Cesar Gonzalez grabbed a seat with me to sit down and chat a bit between Rounds 1 and 2. He’d just demo’d the Huntik TCG before the tournament started, and was surprisingly pumped about it: “It’s so cool! You can move around a lot, it’s really deep . . . the game is great! I want to play that game now!” Ever on the lookout for a new challenge (and easily bored), it seemed as if Cesar had found a way to keep himself entertained even during the delayed tournament start period.
But with the tournament now in full swing and his first win under his belt, it was time for the two-time Shonen Jump champ to get focused. Today’s turnout was completely unexpected: 620 competitors would press today’s tournament to a whopping ten rounds, and we only had a few minutes to pick the brain of one of dueling’s best!
Cesar Gonzalez (CG): “I had to play Twilight!”
Jason Grabher-Meyer (JDG): “Is that just the worst deck to play against? Since they have that 10% chance of just drawing a broken hand that you can’t possibly beat?”
CG: “Yeah, it’s the worst.” He laughed. “I won my first round, but he OTK’d me second game and there was nothing I could do. I came out with Crush Card Virus on Games 2 and 3 though.”
JDG: “Well, that usually does the trick. We don’t have much time, so let’s cut to the chase: you’ve made Day 2 more times over the past year than any other duelist in the game. What do you think sets you apart from other competitors?”
Cesar Gonzalez (CG): “Well, I am The Princess!” Cesar laughed again and gave a thumbs up. “Honestly, I’m really good with Dark Armed. I know when to activate cards and when not to. I don’t over-extend as easily as other players do: I’m pretty conservative.”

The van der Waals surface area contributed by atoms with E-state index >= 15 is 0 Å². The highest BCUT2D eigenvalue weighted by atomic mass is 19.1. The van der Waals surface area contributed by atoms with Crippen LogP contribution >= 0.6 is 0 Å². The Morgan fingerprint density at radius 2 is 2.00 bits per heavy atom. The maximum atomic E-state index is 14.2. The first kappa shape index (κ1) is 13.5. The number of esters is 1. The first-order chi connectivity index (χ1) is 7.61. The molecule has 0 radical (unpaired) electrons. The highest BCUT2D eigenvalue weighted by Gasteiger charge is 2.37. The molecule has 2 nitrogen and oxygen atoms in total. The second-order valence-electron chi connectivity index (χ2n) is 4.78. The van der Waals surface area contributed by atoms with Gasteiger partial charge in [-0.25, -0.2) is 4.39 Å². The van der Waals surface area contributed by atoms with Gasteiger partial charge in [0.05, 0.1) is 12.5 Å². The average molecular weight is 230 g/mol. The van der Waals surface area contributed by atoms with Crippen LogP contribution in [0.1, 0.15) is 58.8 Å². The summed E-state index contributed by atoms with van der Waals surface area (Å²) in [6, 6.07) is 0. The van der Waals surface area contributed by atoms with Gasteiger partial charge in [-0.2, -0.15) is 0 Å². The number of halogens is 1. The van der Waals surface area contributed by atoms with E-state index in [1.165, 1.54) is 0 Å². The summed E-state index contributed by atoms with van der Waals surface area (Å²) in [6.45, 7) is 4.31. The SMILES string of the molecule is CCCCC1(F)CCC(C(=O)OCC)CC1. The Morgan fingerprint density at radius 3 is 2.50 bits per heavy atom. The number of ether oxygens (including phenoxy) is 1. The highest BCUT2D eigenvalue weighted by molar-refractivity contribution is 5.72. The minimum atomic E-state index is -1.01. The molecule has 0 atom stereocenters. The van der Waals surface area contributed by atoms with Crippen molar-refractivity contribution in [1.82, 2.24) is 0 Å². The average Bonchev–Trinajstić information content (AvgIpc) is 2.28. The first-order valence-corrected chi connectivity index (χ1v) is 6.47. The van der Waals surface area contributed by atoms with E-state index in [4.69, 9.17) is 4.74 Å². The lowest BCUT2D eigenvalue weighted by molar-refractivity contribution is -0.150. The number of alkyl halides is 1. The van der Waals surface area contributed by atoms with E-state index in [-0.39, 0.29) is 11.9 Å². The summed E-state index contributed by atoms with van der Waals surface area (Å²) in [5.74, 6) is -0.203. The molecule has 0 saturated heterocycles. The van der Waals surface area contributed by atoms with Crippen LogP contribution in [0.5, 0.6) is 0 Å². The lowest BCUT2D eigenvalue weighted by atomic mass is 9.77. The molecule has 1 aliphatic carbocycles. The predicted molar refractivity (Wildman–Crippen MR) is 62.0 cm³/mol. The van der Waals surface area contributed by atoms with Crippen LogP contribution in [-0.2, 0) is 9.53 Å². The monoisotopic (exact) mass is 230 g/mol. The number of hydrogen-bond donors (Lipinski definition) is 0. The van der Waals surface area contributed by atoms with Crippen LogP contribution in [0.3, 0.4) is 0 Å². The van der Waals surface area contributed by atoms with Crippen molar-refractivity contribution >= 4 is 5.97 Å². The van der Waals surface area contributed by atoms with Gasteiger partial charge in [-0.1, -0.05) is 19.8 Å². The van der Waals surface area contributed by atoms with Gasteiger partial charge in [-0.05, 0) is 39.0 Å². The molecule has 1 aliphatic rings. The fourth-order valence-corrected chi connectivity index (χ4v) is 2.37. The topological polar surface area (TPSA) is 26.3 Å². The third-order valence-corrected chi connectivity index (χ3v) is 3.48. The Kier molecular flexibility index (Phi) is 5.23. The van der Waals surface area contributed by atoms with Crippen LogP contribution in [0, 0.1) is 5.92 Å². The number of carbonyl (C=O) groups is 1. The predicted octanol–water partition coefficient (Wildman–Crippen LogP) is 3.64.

JDG: “On that note, there’s sort of an ongoing discussion about the importance of card advantage right now. Even today amongst top players, there’s talk about card presence not being as important now as it once was. Do you think that’s true?
CG: “To me, it’s definitely about whoever has more cards. It’s everything. You have more options, because you have more outs — both outs to big plays, and solutions to your opponent’s cards. If they’re stuck with just something like a Teleport, they only have one play to make.”
JDG: “Following up on that, you’re one of the most conservative players in competition right now. What do you think is the number one skill a player can benefit the most from in this format?”
CG: Cesar didn’t hesitate with his answer. “Definitely conservative playstyle. My advice is to play conservatively, a lot. That’s how a lot of us get up here: Lazaro [Bellido], Adam [Corn] and me are all really conservative.”
JDG: “Are there any particular cards or situations you feel that applies to?” Okay, I knew the answer — but I wanted Cesar to be the one to say it.
CG: Cesar exploded and almost yelled his answer, smiling: “Conserve your Solemns! That’s the main thing: if you can save your Solemn Judgments until you absolutely have to use them, you usually win.”
JDG: “We saw that in Adam’s play back in Tulsa, in his Day 2 features.”
CG: Cesar nodded emphatically. “He and I playtested a lot at Baltimore, and we talked about playing conservatively with Solemn. How important that is. That’s what made us do so good.”
JDG: “So where do you normally play?”
CG: “I only really come to Shonens and Regionals, and stuff. I do play at locals sometimes, but I don’t really go there to play in the tournaments. I just show up and playtest with people, like my friend Steffon Bizzle.”
JDG: “Is that his real name?”